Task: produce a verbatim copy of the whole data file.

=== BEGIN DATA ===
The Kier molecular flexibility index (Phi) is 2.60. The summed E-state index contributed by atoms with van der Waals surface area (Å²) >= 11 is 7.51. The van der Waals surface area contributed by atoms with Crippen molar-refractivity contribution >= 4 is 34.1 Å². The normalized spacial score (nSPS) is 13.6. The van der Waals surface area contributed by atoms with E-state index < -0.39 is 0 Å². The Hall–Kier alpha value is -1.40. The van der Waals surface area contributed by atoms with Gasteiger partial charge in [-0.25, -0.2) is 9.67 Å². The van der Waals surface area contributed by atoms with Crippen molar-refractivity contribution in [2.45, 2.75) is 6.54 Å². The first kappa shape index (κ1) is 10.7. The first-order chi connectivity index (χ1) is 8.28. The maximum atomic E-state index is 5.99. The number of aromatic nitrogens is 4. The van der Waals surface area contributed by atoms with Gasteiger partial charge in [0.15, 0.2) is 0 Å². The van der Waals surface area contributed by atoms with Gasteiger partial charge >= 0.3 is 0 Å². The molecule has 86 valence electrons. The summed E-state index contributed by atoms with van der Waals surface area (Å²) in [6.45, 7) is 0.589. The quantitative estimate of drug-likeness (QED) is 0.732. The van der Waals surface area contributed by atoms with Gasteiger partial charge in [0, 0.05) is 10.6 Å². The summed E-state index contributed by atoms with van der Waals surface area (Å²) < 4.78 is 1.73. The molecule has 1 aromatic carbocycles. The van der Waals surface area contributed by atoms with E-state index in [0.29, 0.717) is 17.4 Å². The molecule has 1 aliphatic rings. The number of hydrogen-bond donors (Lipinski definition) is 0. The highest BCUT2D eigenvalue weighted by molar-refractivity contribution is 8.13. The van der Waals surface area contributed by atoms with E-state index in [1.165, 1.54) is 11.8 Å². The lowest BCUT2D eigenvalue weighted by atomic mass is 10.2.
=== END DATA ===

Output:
The Kier molecular flexibility index (Phi) is 2.60. The summed E-state index contributed by atoms with van der Waals surface area (Å²) >= 11 is 7.51. The van der Waals surface area contributed by atoms with Crippen molar-refractivity contribution >= 4 is 34.1 Å². The normalized spacial score (nSPS) is 13.6. The van der Waals surface area contributed by atoms with E-state index < -0.39 is 0 Å². The Hall–Kier alpha value is -1.40. The van der Waals surface area contributed by atoms with Gasteiger partial charge in [-0.25, -0.2) is 9.67 Å². The van der Waals surface area contributed by atoms with Crippen molar-refractivity contribution in [2.45, 2.75) is 6.54 Å². The first kappa shape index (κ1) is 10.7. The first-order chi connectivity index (χ1) is 8.28. The maximum atomic E-state index is 5.99. The number of aromatic nitrogens is 4. The van der Waals surface area contributed by atoms with Gasteiger partial charge in [0.15, 0.2) is 0 Å². The van der Waals surface area contributed by atoms with Gasteiger partial charge >= 0.3 is 0 Å². The molecule has 86 valence electrons. The summed E-state index contributed by atoms with van der Waals surface area (Å²) in [6.45, 7) is 0.589. The quantitative estimate of drug-likeness (QED) is 0.732. The van der Waals surface area contributed by atoms with Gasteiger partial charge in [0, 0.05) is 10.6 Å². The summed E-state index contributed by atoms with van der Waals surface area (Å²) < 4.78 is 1.73. The molecule has 1 aromatic carbocycles. The van der Waals surface area contributed by atoms with E-state index in [0.29, 0.717) is 17.4 Å². The molecule has 1 aliphatic rings. The number of hydrogen-bond donors (Lipinski definition) is 0. The highest BCUT2D eigenvalue weighted by molar-refractivity contribution is 8.13. The van der Waals surface area contributed by atoms with E-state index in [1.165, 1.54) is 11.8 Å². The lowest BCUT2D eigenvalue weighted by atomic mass is 10.2.